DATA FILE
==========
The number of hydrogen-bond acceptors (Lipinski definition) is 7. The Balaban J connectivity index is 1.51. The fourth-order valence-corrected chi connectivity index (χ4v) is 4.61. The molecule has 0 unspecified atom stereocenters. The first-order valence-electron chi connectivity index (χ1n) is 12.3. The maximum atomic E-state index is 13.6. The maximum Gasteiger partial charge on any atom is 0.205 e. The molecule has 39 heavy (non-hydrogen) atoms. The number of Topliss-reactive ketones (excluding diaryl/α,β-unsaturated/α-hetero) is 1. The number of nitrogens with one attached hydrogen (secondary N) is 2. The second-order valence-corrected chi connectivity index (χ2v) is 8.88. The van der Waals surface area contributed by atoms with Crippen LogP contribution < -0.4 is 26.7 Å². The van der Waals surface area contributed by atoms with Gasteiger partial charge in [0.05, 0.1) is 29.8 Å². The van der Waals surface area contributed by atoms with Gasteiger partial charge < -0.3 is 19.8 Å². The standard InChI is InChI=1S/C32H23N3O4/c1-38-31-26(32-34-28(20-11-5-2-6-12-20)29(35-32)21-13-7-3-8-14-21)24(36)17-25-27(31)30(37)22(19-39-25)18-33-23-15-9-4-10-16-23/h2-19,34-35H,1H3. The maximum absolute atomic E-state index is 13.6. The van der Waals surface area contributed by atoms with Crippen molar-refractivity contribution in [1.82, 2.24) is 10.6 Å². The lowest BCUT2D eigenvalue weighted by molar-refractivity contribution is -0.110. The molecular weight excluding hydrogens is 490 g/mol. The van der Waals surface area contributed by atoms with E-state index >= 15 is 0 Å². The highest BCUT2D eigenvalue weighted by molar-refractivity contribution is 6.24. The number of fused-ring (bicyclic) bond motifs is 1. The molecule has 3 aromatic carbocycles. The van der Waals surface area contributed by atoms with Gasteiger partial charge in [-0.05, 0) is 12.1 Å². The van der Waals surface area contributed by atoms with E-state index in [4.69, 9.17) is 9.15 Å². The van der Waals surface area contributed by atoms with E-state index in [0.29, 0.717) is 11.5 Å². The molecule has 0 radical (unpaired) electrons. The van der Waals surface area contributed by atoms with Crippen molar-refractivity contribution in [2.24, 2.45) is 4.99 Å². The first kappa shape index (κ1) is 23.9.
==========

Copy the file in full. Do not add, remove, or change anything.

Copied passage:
The number of hydrogen-bond acceptors (Lipinski definition) is 7. The Balaban J connectivity index is 1.51. The fourth-order valence-corrected chi connectivity index (χ4v) is 4.61. The molecule has 0 unspecified atom stereocenters. The first-order valence-electron chi connectivity index (χ1n) is 12.3. The maximum atomic E-state index is 13.6. The maximum Gasteiger partial charge on any atom is 0.205 e. The molecule has 39 heavy (non-hydrogen) atoms. The number of Topliss-reactive ketones (excluding diaryl/α,β-unsaturated/α-hetero) is 1. The number of nitrogens with one attached hydrogen (secondary N) is 2. The second-order valence-corrected chi connectivity index (χ2v) is 8.88. The van der Waals surface area contributed by atoms with Crippen LogP contribution < -0.4 is 26.7 Å². The van der Waals surface area contributed by atoms with Gasteiger partial charge in [0.05, 0.1) is 29.8 Å². The van der Waals surface area contributed by atoms with Gasteiger partial charge < -0.3 is 19.8 Å². The standard InChI is InChI=1S/C32H23N3O4/c1-38-31-26(32-34-28(20-11-5-2-6-12-20)29(35-32)21-13-7-3-8-14-21)24(36)17-25-27(31)30(37)22(19-39-25)18-33-23-15-9-4-10-16-23/h2-19,34-35H,1H3. The maximum absolute atomic E-state index is 13.6. The van der Waals surface area contributed by atoms with Crippen molar-refractivity contribution in [1.82, 2.24) is 10.6 Å². The lowest BCUT2D eigenvalue weighted by molar-refractivity contribution is -0.110. The molecular weight excluding hydrogens is 490 g/mol. The van der Waals surface area contributed by atoms with E-state index >= 15 is 0 Å². The highest BCUT2D eigenvalue weighted by molar-refractivity contribution is 6.24. The number of fused-ring (bicyclic) bond motifs is 1. The molecule has 3 aromatic carbocycles. The van der Waals surface area contributed by atoms with Gasteiger partial charge in [-0.05, 0) is 12.1 Å². The van der Waals surface area contributed by atoms with E-state index in [4.69, 9.17) is 9.15 Å². The van der Waals surface area contributed by atoms with E-state index in [0.29, 0.717) is 11.5 Å². The molecule has 0 radical (unpaired) electrons. The van der Waals surface area contributed by atoms with Crippen molar-refractivity contribution in [2.24, 2.45) is 4.99 Å². The first kappa shape index (κ1) is 23.9.